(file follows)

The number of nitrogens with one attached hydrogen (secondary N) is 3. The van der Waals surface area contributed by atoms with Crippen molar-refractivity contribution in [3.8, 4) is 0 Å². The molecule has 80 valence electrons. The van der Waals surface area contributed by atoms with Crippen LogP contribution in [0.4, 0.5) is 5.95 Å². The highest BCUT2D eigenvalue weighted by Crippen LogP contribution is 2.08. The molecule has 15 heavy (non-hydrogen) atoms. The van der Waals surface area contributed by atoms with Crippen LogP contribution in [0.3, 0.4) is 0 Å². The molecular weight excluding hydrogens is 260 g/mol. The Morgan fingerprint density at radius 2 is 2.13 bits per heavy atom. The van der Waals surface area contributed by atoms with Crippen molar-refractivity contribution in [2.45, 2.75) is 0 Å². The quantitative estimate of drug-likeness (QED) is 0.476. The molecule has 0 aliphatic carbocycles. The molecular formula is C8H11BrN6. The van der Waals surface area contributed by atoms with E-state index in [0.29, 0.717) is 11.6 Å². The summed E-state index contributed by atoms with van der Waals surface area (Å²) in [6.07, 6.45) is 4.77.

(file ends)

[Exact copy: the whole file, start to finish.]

The number of nitrogens with one attached hydrogen (secondary N) is 3. The van der Waals surface area contributed by atoms with Crippen molar-refractivity contribution in [3.8, 4) is 0 Å². The molecule has 80 valence electrons. The van der Waals surface area contributed by atoms with Crippen LogP contribution in [0.4, 0.5) is 5.95 Å². The highest BCUT2D eigenvalue weighted by Crippen LogP contribution is 2.08. The molecule has 15 heavy (non-hydrogen) atoms. The van der Waals surface area contributed by atoms with Crippen LogP contribution in [0.3, 0.4) is 0 Å². The molecular weight excluding hydrogens is 260 g/mol. The Morgan fingerprint density at radius 2 is 2.13 bits per heavy atom. The van der Waals surface area contributed by atoms with Crippen molar-refractivity contribution in [2.45, 2.75) is 0 Å². The quantitative estimate of drug-likeness (QED) is 0.476. The molecule has 0 aliphatic carbocycles. The molecular formula is C8H11BrN6. The van der Waals surface area contributed by atoms with E-state index in [0.29, 0.717) is 11.6 Å². The summed E-state index contributed by atoms with van der Waals surface area (Å²) in [6.07, 6.45) is 4.77.